• Source code and algorithm secrecy. E-commerce rules aim to ban source code disclosure requirements and may go further to offer patent-type protections to algorithms, as proposed by the US. Source code disclosure is essential to identify and prevent tax avoidance, financial crashes, fraud, breaches of standards, hacking and espionage. For example, disclosure would have revealed the code in Volkswagen car computers that enabled them to detect when a test was occurring and bypass emissions regulations. Disclosure is also necessary for technology transfer to support industrial development (an aim the US, EU and Japan describe as 'deplorable') as well as for open source provision of internet services.
  • The tariff ban. Discussions at the WTO may make the current tariff moratorium on electronic transmissions (ET) permanent. India and South Africa are deeply concerned, as this would restrict their ability to raise revenue with potentially major effects given the growth of digitisation in manufacturing and goods trade. A ban on ET tariffs has been described by UNCTAD as “agreeing to reduce tariffs to zero on almost all of [developing countries'] non-agricultural manufactured products.”
  • No exceptions for developing countries. Most WTO agreements allow developing countries to retain more policy space than other Parties are permitted. There are no such exceptions in the digital trade agenda, so the impacts of e-commerce provisions could have particularly harmful impacts in the global South, where digital industrialisation and domestic regulation are at earlier stages of development.

People-focused (not trade-focused) digital rules

The internet and data-driven technologies are increasingly important in our lives and in our economies.The digital economy is not just about trade, so its regulations should not be developed through trade discussions. These have a very narrow remit that excludes broader considerations like inequality, free expression and human rights, which should be the basis of new digital economy rules. Including liberalising e-commerce measures in WTO rules or free trade agreements would solidify the advantages of major tech corporations, and restrict our ability to create an internet and an economy that works for people and planet.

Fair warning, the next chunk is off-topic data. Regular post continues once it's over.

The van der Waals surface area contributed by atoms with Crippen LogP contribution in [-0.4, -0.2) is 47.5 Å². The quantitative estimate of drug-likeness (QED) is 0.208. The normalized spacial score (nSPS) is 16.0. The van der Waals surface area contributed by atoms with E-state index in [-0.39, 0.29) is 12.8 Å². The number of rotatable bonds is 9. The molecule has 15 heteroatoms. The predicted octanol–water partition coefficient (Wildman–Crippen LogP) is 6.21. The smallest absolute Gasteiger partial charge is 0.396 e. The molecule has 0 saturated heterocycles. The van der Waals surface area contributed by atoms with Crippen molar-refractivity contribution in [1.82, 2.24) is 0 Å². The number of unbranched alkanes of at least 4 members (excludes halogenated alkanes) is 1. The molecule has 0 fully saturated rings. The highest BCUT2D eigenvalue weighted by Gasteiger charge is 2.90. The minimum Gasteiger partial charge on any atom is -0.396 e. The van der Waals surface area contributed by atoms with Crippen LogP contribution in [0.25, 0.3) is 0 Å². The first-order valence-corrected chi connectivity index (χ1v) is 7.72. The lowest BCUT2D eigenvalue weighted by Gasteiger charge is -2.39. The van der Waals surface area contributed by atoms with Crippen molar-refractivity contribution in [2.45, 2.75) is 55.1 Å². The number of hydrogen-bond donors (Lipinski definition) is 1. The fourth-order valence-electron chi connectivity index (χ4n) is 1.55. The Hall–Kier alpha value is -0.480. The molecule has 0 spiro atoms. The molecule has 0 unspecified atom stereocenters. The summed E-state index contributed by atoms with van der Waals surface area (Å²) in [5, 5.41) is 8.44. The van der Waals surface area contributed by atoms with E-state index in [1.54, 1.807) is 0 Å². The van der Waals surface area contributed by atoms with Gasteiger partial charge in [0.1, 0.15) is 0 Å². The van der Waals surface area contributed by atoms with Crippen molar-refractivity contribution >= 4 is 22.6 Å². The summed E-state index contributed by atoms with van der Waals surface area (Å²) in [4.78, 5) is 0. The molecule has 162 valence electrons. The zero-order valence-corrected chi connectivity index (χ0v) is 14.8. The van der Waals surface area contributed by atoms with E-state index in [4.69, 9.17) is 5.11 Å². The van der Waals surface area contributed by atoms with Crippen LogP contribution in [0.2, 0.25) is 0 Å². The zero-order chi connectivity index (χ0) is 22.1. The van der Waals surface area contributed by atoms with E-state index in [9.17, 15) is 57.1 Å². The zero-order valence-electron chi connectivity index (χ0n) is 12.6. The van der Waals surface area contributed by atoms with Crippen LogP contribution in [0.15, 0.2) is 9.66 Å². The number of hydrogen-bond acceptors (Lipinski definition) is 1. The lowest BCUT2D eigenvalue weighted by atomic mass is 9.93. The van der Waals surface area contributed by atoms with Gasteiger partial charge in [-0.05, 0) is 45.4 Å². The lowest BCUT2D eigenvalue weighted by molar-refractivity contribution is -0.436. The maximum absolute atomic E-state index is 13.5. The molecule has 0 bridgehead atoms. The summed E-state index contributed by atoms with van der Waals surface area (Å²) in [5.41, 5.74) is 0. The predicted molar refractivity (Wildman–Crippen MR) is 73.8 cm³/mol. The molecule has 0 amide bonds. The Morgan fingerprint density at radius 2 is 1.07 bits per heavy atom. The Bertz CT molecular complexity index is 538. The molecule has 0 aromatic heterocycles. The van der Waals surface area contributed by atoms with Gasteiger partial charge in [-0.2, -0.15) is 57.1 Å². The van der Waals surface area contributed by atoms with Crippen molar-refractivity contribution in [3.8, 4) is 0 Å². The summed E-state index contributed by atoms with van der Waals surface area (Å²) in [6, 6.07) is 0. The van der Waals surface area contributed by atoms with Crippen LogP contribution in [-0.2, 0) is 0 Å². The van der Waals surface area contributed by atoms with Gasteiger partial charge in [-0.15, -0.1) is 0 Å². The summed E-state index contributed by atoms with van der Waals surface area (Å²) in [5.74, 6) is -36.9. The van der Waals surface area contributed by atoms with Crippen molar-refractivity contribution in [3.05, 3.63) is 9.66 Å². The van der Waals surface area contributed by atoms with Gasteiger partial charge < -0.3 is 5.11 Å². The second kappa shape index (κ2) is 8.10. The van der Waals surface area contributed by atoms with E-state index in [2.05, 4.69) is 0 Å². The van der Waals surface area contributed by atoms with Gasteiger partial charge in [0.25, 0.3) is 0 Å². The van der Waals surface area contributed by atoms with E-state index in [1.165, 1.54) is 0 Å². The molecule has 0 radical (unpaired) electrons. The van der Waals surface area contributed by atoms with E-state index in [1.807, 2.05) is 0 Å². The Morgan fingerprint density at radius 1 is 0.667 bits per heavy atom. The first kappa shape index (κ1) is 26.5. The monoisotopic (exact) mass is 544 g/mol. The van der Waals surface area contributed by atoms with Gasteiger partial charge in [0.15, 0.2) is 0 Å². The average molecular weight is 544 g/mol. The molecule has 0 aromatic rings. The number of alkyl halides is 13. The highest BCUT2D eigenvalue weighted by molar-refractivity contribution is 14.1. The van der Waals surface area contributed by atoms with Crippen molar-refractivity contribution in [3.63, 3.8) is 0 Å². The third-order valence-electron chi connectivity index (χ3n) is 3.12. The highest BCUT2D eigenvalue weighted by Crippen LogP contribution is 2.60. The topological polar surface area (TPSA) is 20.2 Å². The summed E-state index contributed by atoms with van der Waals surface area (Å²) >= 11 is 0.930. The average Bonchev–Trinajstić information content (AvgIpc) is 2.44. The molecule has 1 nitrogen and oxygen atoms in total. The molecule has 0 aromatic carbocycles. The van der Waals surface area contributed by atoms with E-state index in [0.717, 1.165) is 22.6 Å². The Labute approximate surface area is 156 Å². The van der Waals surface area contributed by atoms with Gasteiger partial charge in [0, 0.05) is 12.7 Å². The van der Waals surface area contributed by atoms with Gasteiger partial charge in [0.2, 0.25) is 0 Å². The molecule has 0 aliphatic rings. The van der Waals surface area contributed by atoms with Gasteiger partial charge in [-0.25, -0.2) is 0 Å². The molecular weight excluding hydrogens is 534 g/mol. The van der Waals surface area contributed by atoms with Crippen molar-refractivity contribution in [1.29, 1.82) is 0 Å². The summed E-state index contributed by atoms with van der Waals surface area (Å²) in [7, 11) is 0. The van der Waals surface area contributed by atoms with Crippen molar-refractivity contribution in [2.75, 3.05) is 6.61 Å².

Alternative digital economy proposals are emerging, including the African Union's Nairobi Manifesto, India's Draft National E-Commerce Policy, and the EU's DECODE project. The concerns of consumer groups are expressly not being met by the free digital trade agenda, and UNCTAD’s e-commerce week had an entirely different focus, as it explored, “the digital divide, digital skills, digital data, gender, trade and logistics, online platforms, consumer trust and new technologies (such as artificial intelligence and blockchain).”

These alternative initiatives aim to get more people online, build up digital industries as a form of pro-poor economic development, and create new shared wealth by treating data and the internet as a common resource. The WTO and 'free trade' e-commerce agenda works against these goals and should therefore be rejected by supporters of human rights and sustainable development.

“We are not advocating digital de-globalisation. What is sought is simply a fair place for developing countries, and for public interest, in the emerging global digital order.” Parminder Jeet Singh, IT For Change (2017)

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What TJM is doing about it

TJM is working with trade unions, digital rights groups, business associations and other civil society organisations to monitor the WTO negotiations on e-commerce and the UK and EU’s proposals on digital trade. We are providing training and resources for citizens and organisations, and lobbying policy-makers to adopt a justice-oriented approach to the digital economy.

If you are interested in working with us on digital trade, please contact

Further information